No one has a crystal ball. No one can definitively say when interest rates will go down and by how much. My view is that rates were 8% before the financial crisis after which we entered into an extended period of artificially low interest rates – and I do not think we’re going back to that level. Crucially, I also do not think that the CFOs of the companies think we’re going back to that.
Your potential clients realize that the last ten years weren’t normal — and that we’re probably not going back to that?
The crux of the question really stems from why companies want to conduct a sale and leaseback. If you go to a bank, you get financing and you have capital set for 2, 3 or maybe 5 years. However, following this, you have to worry about refinancing. And if you go to a bank you get, at best, 60 or 70% LTV. Comparatively, if you do a sale and leaseback, you pull cash out of the asset that it was locked into. If you invest that cash into growing your business, or other growth segments such as R&D, you get 100% financing because you’ve sold the asset – you get its full value.
In other words, it always makes sense to do sale and leaseback, but high interest rates have a tendency to focus the minds of companies with assets.
100% – and especially once you see that refinancing is going to cost you a fortune when compared to getting the full value of the asset through a sale and leaseback.
What’s the cost of your money?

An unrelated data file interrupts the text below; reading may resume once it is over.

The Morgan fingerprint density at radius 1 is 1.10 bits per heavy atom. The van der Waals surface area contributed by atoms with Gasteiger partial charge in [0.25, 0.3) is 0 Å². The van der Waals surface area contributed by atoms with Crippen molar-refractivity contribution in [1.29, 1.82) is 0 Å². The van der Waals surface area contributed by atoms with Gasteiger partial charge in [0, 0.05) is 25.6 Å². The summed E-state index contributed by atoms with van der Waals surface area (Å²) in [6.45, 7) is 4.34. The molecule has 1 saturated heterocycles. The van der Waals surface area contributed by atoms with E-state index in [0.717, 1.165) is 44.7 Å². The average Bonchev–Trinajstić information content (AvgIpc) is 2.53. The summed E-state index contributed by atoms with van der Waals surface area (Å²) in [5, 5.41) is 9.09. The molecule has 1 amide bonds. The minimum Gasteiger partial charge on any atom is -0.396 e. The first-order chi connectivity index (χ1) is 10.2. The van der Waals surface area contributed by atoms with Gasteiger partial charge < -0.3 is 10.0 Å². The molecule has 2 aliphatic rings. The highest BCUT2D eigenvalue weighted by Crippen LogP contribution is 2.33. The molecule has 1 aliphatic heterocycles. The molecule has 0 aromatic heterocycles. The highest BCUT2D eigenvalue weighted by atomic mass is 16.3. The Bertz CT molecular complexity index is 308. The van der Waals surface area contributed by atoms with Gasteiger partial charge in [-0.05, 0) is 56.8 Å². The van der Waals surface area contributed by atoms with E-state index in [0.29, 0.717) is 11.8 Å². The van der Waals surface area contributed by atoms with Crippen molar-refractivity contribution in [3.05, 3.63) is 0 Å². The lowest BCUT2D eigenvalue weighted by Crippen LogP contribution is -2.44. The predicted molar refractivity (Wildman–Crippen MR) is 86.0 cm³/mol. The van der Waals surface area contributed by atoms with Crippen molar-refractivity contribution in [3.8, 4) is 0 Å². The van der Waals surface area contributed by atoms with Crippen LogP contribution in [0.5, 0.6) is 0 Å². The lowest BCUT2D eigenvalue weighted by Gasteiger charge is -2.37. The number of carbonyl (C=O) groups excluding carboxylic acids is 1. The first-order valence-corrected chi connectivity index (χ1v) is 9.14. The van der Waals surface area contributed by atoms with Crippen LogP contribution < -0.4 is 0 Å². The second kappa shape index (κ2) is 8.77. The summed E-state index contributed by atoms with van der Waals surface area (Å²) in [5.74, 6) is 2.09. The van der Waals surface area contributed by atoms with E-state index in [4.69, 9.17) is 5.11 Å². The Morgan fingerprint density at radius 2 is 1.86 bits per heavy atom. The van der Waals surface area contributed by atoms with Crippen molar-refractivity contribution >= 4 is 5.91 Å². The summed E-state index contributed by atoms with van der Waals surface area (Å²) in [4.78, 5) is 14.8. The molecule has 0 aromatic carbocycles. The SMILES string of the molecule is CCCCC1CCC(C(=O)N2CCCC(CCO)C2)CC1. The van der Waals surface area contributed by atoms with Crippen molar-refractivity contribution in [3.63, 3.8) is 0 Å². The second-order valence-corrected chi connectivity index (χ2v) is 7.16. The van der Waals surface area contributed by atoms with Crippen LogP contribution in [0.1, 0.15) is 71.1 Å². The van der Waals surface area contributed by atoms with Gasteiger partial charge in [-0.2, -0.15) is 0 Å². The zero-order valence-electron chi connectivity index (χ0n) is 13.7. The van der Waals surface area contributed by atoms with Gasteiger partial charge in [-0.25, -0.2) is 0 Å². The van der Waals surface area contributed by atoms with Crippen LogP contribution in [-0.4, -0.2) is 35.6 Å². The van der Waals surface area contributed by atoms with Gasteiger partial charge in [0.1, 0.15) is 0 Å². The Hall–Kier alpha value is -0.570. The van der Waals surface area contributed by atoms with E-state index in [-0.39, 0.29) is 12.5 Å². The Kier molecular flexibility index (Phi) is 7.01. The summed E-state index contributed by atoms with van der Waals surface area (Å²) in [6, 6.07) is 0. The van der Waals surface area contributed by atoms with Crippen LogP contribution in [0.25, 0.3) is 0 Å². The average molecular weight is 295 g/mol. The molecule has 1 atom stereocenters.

We’re a public company. So, our equity is public equity, stocks issued on the New York Stock Exchange. The cost of equity is the dividend that we pay to shareholders. The dividend yield on our stock today is somewhere between 5.5 to 6% and that is essentially the cost of issuing equity. Our debt is public debt as well, meaning we’ve issued bonds. American bonds for American transactions and bonds issued in euros for European transactions. The last bond we did was roughly €500 million over a year ago and that was 10-year money with a 0.98% coupon. If we don’t like where the stock market is, we can issue bonds. And conversely, if the bond market isn’t attractive, we can issue stocks.
You’re signing ultra-long leases. How is the rent indexation issue handled?
It varies from asset to asset, but our global WALT is just over 11 years. We’re always trying to extend that, so we try to have a lease term of at least 10 years. It’s simple logic. If I’m buying something that’s very bespoke, like a manufacturing building, it is critical to the operation of a business so I want to make sure I have a long, long lease – 20 or 25 years. If I’m buying something more liquid like a replaceable logistics box and the worst happens and the tenant doesn’t renew or has to vacate, then I can tolerate a shorter lease, like 10 years, as it should be easier to re-tenant that building.
In America, the market standard is fixed indexation, 2% per year, although we’re seeing a significant number of our leases in the U.S. now tied to inflation. In Europe, the market standard has always been CPI linked indexation without a cap or a floor. And in the UK, the market standard was RPI linked indexation. This is important because as a company what we offer is long-term, inflation protected income to our investors.